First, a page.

How Can Central Banks Improve Monetary Policy Communication to Firms?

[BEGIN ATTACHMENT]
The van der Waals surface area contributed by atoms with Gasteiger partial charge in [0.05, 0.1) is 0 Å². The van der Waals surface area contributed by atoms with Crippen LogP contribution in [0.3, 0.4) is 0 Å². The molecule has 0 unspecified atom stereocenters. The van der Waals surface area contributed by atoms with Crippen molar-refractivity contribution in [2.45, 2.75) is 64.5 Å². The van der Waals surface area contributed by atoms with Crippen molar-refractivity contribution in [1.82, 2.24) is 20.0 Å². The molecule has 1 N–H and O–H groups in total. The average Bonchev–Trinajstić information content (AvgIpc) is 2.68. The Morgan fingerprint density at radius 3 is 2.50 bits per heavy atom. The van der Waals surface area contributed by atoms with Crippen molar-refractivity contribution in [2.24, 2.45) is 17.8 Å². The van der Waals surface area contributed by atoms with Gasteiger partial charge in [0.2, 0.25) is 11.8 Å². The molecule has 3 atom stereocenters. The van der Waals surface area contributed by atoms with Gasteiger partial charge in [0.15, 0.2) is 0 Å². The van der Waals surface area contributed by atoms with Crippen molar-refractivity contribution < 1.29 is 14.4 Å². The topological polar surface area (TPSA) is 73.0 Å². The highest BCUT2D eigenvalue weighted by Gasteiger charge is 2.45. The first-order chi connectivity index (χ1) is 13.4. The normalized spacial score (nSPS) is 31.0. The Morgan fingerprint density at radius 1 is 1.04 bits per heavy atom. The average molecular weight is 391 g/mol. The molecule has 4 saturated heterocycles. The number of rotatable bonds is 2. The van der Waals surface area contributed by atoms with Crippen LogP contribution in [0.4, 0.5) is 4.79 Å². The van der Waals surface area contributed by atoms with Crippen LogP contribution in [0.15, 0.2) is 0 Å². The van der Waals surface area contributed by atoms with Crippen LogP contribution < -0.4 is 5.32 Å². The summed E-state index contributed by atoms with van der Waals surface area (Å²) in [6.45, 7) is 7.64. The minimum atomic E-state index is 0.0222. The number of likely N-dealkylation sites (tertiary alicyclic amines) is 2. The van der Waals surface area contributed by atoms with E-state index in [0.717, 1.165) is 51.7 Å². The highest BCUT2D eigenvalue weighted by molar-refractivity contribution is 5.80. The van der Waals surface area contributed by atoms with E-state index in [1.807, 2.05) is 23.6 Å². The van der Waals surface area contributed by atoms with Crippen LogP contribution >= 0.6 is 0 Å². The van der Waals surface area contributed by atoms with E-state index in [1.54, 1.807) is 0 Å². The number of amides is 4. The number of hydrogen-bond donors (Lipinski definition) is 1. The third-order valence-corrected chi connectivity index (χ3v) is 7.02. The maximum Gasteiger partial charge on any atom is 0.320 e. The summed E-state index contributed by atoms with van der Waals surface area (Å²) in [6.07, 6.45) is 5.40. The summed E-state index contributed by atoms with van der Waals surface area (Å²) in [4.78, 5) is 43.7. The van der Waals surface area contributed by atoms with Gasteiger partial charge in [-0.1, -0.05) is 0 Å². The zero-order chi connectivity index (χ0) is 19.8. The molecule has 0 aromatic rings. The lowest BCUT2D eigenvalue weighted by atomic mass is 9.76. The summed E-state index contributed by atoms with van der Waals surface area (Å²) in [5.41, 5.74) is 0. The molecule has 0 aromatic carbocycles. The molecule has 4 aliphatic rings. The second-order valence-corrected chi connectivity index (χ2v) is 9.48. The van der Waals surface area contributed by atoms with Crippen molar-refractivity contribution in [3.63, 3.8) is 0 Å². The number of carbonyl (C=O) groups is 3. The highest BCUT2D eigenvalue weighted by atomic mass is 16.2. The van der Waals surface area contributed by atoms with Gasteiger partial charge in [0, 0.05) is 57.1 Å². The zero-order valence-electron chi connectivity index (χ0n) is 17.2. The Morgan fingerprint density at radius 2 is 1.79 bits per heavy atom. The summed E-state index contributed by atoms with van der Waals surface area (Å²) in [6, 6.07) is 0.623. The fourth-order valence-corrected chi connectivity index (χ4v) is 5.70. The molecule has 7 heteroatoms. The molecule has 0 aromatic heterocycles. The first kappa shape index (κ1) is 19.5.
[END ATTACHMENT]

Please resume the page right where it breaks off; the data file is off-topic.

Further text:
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The world faced by central banks in the wake of the Global Financial Crisis has demanded new and unconventional approaches to implement monetary policy. Responding to problems like the zero-lower bound on interest rates has seen tools like forward guidance offered through central bank communication become more commonplace in many countries. The Reserve Bank of New Zealand has been an early adopter of many of these modern features of central banking, but key among them has been that they offered quantitative forward guidance since 1997—well before the crisis. Recent academic work has shown that this relatively long history of communication has not translated into informedness about monetary policy for many firms of New Zealand. This is a problem, as it is ultimately the firms who set prices and wages within the economy. By using a survey of firms from New Zealand, this thesis examines what indicates a firm is likely to have low errors in their inflation forecasting, with the goal of determining how the central bank can improve their communication to firms. Smaller firms, firms with a lower price than their competitors and firms with a low margin between sales and costs are generally more likely to have more accurate inflation forecasts. Additionally, this thesis shows that firms with at least one affiliation to an outside body, for example a trade association, are more likely to have lower error in their inflation forecast. This result provides strong potential for improving central bank communication to firms.